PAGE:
- Corporate News
Evonik diversifies energy source at German sites to LPG, coal
Specialty chemical company Evonik Industries AG, which is based in Essen, Germany, is diversifying its energy sources at its manufacturing sites in Germany to make it less dependent on natural gas, as fears intensify that Russia may cut off natural gas supply to Germany this coming winter.
The most significant measure is being implemented at Evonik’s largest German site in Marl. In the new gas-fired power plant, liquefied petroleum gas (LPG) will be used instead of natural gas to generate energy. This does not only secure the energy supply and thus continuation of production in Marl. The natural gas volumes released are available to replenish Germany’s natural gas storage facilities. Evonik is being supported in this endeavour by bp.
LPG is a liquefied gas mainly comprising butane, unlike natural gas or liquefied natural gas (LNG), which mainly comprises methane. LPG is a by-product of Evonik’s production network for C4 derivatives (Performance Intermediates) in Marl. It can also be procured on the market. Through the integrated network with the bp refinery in Gelsenkirchen, Germany, Evonik and bp can use their existing production, logistics and infrastructure to ensure an adequate supply of LPG in Marl.
“Saving gas is an important and pressing issue for us all in Germany in the present situation. Therefore, we are happy to support Evonik through collaboration between the bp location in Gelsenkirchen and Evonik’s site in Marl in order to realize the planned substitution of natural gas by LPG,” said Wolfgang Langhoff, chairman of the board of BP Europa SE.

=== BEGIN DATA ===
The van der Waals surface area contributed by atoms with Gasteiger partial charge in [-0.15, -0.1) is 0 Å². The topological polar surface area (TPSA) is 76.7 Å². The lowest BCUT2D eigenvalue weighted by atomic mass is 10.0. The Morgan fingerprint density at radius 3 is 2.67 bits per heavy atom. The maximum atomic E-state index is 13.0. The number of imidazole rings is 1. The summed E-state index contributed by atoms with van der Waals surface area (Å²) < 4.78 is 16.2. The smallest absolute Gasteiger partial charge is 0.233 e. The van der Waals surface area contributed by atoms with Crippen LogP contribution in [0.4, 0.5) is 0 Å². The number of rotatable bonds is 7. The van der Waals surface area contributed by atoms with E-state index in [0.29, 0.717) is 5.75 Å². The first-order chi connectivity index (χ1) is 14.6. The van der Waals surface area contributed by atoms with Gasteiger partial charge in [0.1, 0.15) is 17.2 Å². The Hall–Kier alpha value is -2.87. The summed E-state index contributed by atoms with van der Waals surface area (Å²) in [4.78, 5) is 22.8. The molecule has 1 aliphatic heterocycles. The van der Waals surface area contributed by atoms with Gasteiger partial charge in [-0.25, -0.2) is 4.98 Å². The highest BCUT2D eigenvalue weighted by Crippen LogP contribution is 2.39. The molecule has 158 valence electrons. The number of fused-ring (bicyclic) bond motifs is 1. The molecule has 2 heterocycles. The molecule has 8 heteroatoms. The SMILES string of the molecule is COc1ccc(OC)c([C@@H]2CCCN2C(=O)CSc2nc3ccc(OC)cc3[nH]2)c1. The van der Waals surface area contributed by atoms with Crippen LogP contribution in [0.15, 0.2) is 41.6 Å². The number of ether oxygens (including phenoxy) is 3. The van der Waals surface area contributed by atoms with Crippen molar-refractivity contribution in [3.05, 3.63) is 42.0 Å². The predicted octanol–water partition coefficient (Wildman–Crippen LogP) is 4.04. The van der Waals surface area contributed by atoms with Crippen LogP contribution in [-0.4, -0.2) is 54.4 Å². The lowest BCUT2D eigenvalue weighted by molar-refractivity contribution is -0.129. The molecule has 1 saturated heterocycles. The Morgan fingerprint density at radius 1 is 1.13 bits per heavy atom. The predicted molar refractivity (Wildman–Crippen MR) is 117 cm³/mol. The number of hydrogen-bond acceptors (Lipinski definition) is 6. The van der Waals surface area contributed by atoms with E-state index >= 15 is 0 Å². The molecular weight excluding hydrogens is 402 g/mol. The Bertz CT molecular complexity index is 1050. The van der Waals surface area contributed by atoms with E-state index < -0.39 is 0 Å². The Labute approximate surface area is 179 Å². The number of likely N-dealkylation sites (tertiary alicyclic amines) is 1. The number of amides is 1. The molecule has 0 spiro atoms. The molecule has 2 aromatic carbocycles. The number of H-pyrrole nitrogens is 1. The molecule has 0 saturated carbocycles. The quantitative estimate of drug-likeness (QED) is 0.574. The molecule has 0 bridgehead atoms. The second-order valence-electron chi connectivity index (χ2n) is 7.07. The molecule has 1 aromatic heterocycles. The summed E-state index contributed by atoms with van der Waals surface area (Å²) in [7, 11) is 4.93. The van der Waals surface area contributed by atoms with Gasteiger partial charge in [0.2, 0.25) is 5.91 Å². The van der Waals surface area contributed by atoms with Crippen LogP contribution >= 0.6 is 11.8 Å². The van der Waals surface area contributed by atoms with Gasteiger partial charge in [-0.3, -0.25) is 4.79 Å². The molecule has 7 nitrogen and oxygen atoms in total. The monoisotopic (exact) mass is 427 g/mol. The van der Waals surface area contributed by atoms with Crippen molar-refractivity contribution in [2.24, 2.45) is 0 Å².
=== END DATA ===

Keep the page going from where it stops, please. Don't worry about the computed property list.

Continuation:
The flexibility of being able to use both natural gas and LPG in Evonik’s new gas-fired power plant is now proving an advantage as well. The use of LPG is currently being successfully tested in close cooperation with the builder, Siemens Energy.
In addition, Evonik, which had originally planned to shut down its coal-fired power plant in Marl, now said it will continue to operate it. Germany earlier had planned to shutter all its coal plants by 2030. An emergency legislation passed in July will allow their reactivation to support electricity generation amid fears of gas shortages. Following the Russia-Ukraine war and the Russian embargo imposed by Western nations on Russia, as a countermeasure, Russia curbed its supply of cheap natural gas to Germany. In late July, Russia’s Gazprom, announced that it would further restrict the flow of natural gas to Germany and other European countries through the Nord Stream 1 pipeline. An EU regulation that takes effect today stipulates that EU member countries “shall use their best efforts” to reduce their natural gas consumption by at least 15% between August 2022 and March 2023, based on how much they used on average over the previous five years.
Following the change in the legal framework, Evonik will recruit the necessary personnel, invest in technical maintenance, and secure coal supplies to ensure continued operation of the coal-fired power plant in Marl beyond 2022.
“By substituting natural gas with LPG and continuing to operate the coal-fired power plant, we can completely dispense with natural gas for energy supply at our largest German site in Marl—without any significant curtailments in production,” said Christian Kullmann, chairman of Evonik’s executive board. “The energy supply at our European sites is thus largely secured, even in the event of a Russian gas stop.”
Evonik has also identified measures for the substitution of natural gas at its other German sites, such as Steinau, Essen, Krefeld, Lülsdorf and Wesseling. Here, natural gas is to be partially replaced by fuel oil. Corresponding investments have already been initiated, the company said.
Evonik procures a total of around 15 terawatt hours (TWh) of natural gas per year worldwide, most of which is used for power and steam generation. Germany accounts for a good third of this. Energy supplies to Evonik sites outside Germany, for example, in Antwerp, Belgium, are largely independent of gas supplies from Russia. In Germany, on the other hand, a loss of Russian gas supplies would seriously jeopardize chemical production.